Professor Chris Fritz addresses America’s constitutional tradition in two essays that were recently published in leading national forums.
“Out From Under the Shadow of the Federal Constitution: An Overlooked American Constitutionalism,” was published in the Rutgers Law Journal, Vol. 41, P 851, 2010.
In the article, Fritz suggests the need to re-frame and broaden our understanding of the meaning of constitutionalism by including the experience and practices with written constitutions at the state level. Moving beyond the traditional and nearly overwhelming preoccupation with the federal Constitution arguably sheds new insight on the American experience with constitutions (state and federal) that rested on the sovereignty of the people – a challenge and riddle that invited contested views ever since the time of the Revolution.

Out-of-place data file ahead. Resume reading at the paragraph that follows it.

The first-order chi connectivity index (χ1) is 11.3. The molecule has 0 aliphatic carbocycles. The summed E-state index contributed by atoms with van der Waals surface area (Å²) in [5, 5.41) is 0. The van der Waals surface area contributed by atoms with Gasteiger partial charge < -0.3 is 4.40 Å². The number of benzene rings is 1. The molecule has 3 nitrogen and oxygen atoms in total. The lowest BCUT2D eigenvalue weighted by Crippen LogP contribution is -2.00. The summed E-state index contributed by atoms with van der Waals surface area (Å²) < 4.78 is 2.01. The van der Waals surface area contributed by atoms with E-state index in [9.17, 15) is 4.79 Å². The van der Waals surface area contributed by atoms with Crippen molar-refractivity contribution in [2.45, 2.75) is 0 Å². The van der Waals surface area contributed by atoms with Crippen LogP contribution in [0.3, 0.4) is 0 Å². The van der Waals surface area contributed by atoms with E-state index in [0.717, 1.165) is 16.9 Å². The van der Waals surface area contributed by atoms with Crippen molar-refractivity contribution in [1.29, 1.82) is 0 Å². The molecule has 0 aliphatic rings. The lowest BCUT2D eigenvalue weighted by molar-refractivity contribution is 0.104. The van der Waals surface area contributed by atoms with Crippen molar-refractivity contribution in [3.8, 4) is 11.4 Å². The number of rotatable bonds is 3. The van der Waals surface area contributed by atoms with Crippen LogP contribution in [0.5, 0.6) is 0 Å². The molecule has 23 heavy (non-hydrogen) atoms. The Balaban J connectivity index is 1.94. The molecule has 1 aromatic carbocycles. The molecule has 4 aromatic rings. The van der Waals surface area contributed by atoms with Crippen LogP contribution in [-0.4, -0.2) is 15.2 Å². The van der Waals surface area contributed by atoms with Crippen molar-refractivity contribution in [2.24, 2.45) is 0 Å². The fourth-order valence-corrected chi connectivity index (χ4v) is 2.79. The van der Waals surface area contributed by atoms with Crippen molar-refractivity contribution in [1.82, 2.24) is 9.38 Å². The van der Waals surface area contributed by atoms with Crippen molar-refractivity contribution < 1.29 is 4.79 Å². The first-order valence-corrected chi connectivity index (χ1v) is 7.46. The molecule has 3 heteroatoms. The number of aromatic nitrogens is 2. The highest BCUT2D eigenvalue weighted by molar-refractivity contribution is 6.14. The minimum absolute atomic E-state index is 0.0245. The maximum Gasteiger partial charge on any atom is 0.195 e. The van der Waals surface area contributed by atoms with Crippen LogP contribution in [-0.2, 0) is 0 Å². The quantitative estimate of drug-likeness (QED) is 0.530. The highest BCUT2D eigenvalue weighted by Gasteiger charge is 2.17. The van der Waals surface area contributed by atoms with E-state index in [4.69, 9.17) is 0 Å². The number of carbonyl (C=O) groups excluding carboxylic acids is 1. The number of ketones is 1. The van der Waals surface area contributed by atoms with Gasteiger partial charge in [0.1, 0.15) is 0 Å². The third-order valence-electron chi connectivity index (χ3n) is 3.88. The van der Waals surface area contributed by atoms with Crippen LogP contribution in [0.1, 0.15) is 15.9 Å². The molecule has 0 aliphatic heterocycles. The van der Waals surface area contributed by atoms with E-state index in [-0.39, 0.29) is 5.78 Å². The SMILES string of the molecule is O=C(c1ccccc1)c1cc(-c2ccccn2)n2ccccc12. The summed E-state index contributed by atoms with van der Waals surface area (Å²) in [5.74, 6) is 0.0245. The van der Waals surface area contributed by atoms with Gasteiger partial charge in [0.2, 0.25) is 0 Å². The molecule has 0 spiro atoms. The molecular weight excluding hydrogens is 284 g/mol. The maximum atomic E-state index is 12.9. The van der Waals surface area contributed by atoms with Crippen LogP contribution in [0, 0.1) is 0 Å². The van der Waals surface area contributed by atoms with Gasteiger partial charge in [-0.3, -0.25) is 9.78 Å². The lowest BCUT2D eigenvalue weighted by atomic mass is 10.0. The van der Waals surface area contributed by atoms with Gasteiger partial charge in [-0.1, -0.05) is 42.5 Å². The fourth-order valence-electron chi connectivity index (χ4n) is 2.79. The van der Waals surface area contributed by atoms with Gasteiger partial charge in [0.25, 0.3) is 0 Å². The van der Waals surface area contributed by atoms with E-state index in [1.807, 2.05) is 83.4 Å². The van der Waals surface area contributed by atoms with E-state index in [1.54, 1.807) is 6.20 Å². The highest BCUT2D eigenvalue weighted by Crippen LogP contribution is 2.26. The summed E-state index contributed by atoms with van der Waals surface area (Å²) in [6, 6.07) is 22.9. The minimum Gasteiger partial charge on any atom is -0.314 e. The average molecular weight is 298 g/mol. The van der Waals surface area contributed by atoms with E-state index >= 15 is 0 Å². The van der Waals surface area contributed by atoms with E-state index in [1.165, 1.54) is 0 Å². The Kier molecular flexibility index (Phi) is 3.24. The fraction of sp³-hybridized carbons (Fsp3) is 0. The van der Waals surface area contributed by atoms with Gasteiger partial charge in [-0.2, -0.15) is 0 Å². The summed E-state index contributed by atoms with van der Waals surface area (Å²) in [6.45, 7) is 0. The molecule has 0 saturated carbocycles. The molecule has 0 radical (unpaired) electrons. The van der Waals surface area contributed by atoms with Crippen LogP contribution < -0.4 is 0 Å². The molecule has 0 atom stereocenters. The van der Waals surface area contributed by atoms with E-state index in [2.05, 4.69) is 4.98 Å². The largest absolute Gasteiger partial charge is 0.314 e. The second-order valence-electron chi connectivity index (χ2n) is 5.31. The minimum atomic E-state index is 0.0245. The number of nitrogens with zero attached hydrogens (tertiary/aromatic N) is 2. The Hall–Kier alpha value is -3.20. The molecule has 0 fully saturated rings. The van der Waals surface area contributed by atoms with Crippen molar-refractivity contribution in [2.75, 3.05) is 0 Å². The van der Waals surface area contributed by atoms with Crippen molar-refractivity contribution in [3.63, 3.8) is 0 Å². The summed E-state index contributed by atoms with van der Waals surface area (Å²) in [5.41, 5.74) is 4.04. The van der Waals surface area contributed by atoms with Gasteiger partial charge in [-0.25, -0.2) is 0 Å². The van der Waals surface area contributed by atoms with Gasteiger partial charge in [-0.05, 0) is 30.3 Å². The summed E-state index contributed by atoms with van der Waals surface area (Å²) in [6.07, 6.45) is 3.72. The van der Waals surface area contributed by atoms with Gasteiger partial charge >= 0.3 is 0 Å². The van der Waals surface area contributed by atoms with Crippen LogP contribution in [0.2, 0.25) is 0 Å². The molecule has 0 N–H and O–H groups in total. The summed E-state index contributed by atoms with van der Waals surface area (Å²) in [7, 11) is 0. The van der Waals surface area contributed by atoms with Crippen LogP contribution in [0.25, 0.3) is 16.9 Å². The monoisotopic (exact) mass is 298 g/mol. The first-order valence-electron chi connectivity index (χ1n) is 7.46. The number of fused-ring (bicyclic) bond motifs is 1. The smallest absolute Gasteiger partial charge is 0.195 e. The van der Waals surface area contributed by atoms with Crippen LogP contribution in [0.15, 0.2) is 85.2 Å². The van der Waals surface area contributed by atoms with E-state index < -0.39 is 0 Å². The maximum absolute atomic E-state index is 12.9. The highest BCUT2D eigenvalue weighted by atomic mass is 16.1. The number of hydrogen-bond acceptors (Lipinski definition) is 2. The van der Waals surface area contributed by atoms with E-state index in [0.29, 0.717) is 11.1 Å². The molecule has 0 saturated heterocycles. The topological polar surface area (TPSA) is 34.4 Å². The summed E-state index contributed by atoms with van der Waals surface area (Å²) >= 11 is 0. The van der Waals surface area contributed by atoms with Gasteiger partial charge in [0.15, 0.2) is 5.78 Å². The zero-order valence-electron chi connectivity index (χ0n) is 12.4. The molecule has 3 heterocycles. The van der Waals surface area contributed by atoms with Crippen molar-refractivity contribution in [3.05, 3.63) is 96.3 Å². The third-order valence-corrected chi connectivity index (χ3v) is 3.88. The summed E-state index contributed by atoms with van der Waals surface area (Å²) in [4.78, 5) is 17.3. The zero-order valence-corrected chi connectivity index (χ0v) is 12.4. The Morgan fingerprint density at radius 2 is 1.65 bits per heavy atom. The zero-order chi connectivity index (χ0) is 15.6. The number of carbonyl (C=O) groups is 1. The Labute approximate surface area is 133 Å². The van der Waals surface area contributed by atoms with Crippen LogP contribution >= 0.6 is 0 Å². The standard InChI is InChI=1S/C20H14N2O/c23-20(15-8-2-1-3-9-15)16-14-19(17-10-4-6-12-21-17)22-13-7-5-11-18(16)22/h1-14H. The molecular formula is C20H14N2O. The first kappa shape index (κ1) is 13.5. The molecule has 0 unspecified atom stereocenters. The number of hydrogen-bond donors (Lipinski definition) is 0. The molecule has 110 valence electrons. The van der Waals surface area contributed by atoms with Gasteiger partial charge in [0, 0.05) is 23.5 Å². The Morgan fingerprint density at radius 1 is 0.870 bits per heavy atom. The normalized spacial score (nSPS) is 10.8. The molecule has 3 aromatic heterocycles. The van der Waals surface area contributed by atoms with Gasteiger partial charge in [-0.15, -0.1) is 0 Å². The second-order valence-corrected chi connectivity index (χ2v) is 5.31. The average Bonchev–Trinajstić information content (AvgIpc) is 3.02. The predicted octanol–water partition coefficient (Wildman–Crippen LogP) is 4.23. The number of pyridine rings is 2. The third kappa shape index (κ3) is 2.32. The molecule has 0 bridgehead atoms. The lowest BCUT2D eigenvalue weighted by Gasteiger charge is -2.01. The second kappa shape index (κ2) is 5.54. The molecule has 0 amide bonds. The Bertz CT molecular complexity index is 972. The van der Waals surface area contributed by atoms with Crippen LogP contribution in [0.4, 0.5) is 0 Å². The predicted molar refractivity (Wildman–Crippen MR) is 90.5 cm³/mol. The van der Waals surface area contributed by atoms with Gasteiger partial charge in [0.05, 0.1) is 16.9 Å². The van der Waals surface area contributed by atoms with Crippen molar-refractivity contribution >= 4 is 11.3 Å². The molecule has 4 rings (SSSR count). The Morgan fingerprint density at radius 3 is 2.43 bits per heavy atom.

The second article titled, “Interposition and the Heresy of Nullification: James Madison and the Exercise of Sovereign Constitutional Powers,” was published by the Heritage Foundation on its website as part of its First Principle Series on Political Thought.
The article examines James Madison’s views on the doctrine of nullification – stigmatized by its advocacy by southern states before the Civil War, but currently enjoying something of a revival in some political circles. The article sketches the distinction Madison drew between nullification (which he thought unconstitutional) and the valid tool of interposition that entailed a spirited vigilance of “the people,” which was consistent with Madison’s view of American constitutionalism. Today, interposition is often confused and wrongly associated with nullification, but before and after Madison’s day it was part of the way some Americans sought to oversee the workings of the national government.
February 27, 2012